This post is going to be a tad personal. I spent the beginning of 2017 in hospital following a serious medical incident. Ottawa Paramedics Services and the Queensway Carleton Hospital literally saved my life. This post is my way of paying it forward by trying to raise awareness of the importance of this facility to our community.
This was not your typical drive down Cedarview Road. Like many other Barrhaven residents, I’ve traveled the road many times, either to bring my dog to Bruce Pit for some social time and exercise, or for a quick jaunt to Bayshore. But this was different. It was 3 am. I was strapped to a stretcher, inside an ambulance that was rushing me to the Queensway Carleton hospital. A paramedic worked to stabilize me as my wife looked on. The paramedics quickly determined that given my condition, the Queensway Carleton Hospital was my only option. Going to either the Civic or General campuses of the Ottawa Hospital would be too risky. In this specific incident, proximity mattered. A lot.
I started the new year in perfect health. I dined out with my wife, then headed home to sleep. It could not have been a more typical New Year’s day. January 2nd was another story altogether. I woke up feeling awful. By 10 am, I was throwing up violently. I had contracted a serious form of food poisoning. I’m still taken aback at how quickly and violently it struck. I experienced significant dehydration and what little food I managed to consume was quickly thrown up. This continued for almost 36 hours until I reached a point where it began to affect my motor skills. My wife did not hesitate; she immediately called 911.
The paramedics arrived within minutes and I was rushed to the Queensway-Carleton hospital drifting in and out of consciousness. My memory of what happened next is almost non-existent. My wife tells me that a team of specialists worked frantically to stabilize my condition and prepare me for admission to the intensive care unit.
I came to about 18 hours later, lying in a hospital bed surrounded by my wife and family members. I initially had no idea where I was. I had numerous sensors and IV’s attached to my body. I had survived my ordeal but wasn’t yet out of the woods. But the worst was behind me.
The following morning I woke up in the ICU feeling much better. I was able to talk and have conversations with both family and staff. I was also able to get my first good look at a medical facility not many of us will ever get to see. It was truly impressive.
The Intensive Care Unit at the Queensway Carleton Hospital is a state of the art facility. It is impeccably clean, modern and equipped with state of the art technology. When I was well enough to leave my bed for a short walk, I got my first look at the impressive array of medical devices that had monitored my vital signs over the last few days. It was reassuring to see that staff of the ICU have what seems to be state of the art equipment to help them provide the best care possible for their patients. Which brings me to the best part of the ICU – the staff.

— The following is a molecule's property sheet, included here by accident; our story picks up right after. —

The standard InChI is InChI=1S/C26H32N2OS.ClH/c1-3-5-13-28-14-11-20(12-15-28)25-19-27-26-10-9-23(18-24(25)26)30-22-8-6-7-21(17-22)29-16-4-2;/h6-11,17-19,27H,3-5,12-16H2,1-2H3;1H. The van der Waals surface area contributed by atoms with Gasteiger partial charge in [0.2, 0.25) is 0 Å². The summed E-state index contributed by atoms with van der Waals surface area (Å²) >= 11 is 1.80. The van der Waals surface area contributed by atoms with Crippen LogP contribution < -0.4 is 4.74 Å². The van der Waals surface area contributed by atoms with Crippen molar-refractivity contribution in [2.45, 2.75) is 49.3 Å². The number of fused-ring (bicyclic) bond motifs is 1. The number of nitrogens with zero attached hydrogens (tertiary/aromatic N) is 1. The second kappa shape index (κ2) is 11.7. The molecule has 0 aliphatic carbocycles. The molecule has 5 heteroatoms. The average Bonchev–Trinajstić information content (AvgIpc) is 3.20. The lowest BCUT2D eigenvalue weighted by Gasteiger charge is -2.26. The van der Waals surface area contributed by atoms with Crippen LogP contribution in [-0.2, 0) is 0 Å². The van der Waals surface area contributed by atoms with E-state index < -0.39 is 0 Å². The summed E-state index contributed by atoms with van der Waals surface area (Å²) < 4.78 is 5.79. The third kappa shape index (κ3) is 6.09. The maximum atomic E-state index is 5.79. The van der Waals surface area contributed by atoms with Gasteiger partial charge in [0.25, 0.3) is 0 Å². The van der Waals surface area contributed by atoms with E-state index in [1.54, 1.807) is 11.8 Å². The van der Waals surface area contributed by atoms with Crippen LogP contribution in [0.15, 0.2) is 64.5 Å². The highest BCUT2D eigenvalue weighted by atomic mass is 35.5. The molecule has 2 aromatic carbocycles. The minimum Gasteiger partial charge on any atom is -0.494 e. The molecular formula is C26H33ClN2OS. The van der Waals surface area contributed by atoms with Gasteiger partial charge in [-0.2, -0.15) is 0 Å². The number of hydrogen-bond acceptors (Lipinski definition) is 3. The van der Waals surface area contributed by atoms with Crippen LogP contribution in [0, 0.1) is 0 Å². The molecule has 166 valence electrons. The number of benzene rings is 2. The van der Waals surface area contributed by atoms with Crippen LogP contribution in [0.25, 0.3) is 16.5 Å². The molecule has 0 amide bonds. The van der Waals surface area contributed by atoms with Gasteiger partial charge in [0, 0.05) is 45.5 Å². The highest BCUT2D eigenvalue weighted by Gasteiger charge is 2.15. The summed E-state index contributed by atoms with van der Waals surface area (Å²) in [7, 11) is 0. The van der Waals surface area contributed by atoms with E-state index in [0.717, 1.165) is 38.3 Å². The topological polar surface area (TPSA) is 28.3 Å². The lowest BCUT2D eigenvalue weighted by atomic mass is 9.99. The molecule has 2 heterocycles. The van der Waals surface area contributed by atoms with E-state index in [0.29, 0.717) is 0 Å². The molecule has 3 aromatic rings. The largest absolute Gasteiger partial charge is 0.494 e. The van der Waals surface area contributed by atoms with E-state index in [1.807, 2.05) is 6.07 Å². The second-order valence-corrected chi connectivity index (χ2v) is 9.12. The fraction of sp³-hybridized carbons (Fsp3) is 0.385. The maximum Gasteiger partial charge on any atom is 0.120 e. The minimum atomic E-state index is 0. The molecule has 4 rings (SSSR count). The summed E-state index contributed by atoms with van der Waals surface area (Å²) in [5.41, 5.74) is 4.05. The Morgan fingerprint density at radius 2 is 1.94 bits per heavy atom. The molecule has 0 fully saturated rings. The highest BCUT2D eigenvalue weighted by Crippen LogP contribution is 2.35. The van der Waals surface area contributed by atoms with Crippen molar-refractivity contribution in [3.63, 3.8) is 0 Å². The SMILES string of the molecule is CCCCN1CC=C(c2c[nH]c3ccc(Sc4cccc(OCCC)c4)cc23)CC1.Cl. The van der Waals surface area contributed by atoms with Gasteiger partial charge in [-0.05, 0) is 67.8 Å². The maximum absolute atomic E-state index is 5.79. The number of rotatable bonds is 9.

Advanced medical equipment matters, but it is only as good as the staff who operate it. The Intensive Care Unit of the Queensway Carleton Hospital is staffed by what can only be described as a medical dream team. The doctors, nurses, and volunteers demonstrated a level of professionalism that is truly remarkable. I hope you never need to be admitted to the ICU unit, but if ever you need their services, rest assured you will receive amazing care from world-class medical providers.
But the Queensway-Carleton is a story of two hospitals. While the ICU is modern and located in a newer section of the hospital, older wards are showing a significant amount of wear and tear. No doubt, the scars of having helped so many, over so many years. Like the ICU, the real heroes are the staff and volunteers who manage to deliver such amazing services within the context of an aging infrastructure. But now it’s the Queensway-Carleton hospital that needs our help and support.
Most of us will lead happy, healthy lives. But accidents and unfortunate incidents happen. Heart attacks, strokes, and broken bones, among many other ailments, will sooner or later affect your family, friends or neighbors. As I learned from personal experience, living in close proximity to a hospital can make all the difference. Minutes matter. Sooner or later, you or someone you know will need the Queensway-Carleton Hospital. This is why community support for this facility is so important.
This year, councilor Jan Harder will celebrate 20 years of service to Barrhaven and its residents. Like so many others, she and her family have also been helped by the Queensway-Carleton hospital, in both good times and sad times. Jan understands how important this facility is to her constituents, which is why she has launched a campaign to raise $100,000 over the next year for the Queensway-Carleton Hospital. I can’t think of a more fitting way to celebrate her 20 years of service to the community.
So let’s all do this together. Let’s invest in our own future, in our own health care. For ourselves, our parents and our children and our neighbors.
Sometime over the next few days, I hope you can spare a few minutes to visit the following website and make a donation.